Metal Gear Solid is a series famous for its over-the-top exaggeration of action, world-affair conspiracies, and unique characters. It also contains extensively detailed characters that you need to play a few games from the series to actually understand. It’s also something that you need the patience to appreciate. If you can’t sit back and enjoy the long cutscenes and dialogue, this series isn’t for you. Without further ado, welcome to my Metal Gear Solid analysis.
If you can tolerate all of that and give attention to Hideo Kojima’s artful story-telling, there might be very few franchises out there that can fulfill your need for an epic adventure.
Metal Gear Solid 3 came out in 2004, when many of us were kids. We did not possess the intellect to grasp what the story was implying. Needless to say, we still might not understand fully what Hideo Kojima wanted to say to us. It’s something that can allow different individuals to take away a different meaning. That, I believe, is the essence of art.
Warning! Spoilers ahead!
Back to the past
16 years later, I got the chance to play this gem again through Xbox Game Pass, and on this playthrough, I discovered something else. I finished the game about 30 times back on my PS2 and it never hit me back then on how deep some of its elements were. With the kind of experience I have with this game, I could write a Metal Gear Solid analysis every day for the rest of my life.
To recap a bit, we play as Naked Snake in this game. Naked Snake is a special operative who is used by the government to pursue missions in absolute secrecy. When the going gets tough, Naked Snake is the man to call.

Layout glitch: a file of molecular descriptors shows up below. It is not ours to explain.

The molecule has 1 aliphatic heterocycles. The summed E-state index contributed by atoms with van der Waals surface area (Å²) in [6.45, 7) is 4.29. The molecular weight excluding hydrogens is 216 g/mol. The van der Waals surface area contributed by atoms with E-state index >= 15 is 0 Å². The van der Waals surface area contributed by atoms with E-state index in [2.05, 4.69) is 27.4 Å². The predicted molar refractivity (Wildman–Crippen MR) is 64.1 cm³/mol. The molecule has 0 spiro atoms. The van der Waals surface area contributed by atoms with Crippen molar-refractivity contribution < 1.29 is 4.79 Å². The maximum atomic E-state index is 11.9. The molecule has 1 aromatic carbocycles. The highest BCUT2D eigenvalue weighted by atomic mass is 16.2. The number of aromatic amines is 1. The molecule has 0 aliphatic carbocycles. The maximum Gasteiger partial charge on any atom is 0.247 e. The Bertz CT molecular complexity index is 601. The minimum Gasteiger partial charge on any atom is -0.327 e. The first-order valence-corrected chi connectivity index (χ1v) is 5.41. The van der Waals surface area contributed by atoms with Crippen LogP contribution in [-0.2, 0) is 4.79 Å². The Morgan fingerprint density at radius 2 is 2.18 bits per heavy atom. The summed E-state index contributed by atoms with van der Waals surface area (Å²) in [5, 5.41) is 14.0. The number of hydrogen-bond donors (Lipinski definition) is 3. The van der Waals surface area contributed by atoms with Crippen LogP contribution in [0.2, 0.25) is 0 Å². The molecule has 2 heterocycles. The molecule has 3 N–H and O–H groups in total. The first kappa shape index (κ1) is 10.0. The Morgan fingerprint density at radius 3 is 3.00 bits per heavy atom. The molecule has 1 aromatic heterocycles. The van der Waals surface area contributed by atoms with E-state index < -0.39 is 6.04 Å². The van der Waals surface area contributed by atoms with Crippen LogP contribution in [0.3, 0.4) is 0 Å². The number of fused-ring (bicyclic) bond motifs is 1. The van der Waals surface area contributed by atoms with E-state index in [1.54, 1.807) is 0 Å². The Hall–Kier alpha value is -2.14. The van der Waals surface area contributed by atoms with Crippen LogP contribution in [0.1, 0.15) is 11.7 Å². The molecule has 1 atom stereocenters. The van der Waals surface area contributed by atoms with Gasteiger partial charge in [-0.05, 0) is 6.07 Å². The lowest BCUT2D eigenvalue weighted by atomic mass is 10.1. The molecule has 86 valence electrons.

The military life
Naked Snake is first and foremost a soldier who grew up on the battlefield. He is not an average Joe. Nothing else gives meaning to his life other than serving his country and more importantly, the mission he is assigned. Nothing can distract him from achieving what he’s been tasked with. By all means, he is a hardened military personnel whose life revolves around the battlefield. That is his normal.
Typically, the relationships military people form on the battlefield are sometimes more powerful than they have outside of this life. The term ‘Brothers In Arms’ is not to be taken lightly. If you know anyone who has been deployed, they can attest to this.
The biggest trauma Naked Snake has ever witnessed
This background is important because we see Naked Snake form such a tight bond with his mentor, The Boss. If you’ve paid attention to the dialogue in Metal Gear Solid 3, you’ll know how highly Naked Snake thinks of her. She is his everything. We don’t hear or see Naked Snake talk about anyone else with the same level of attachment.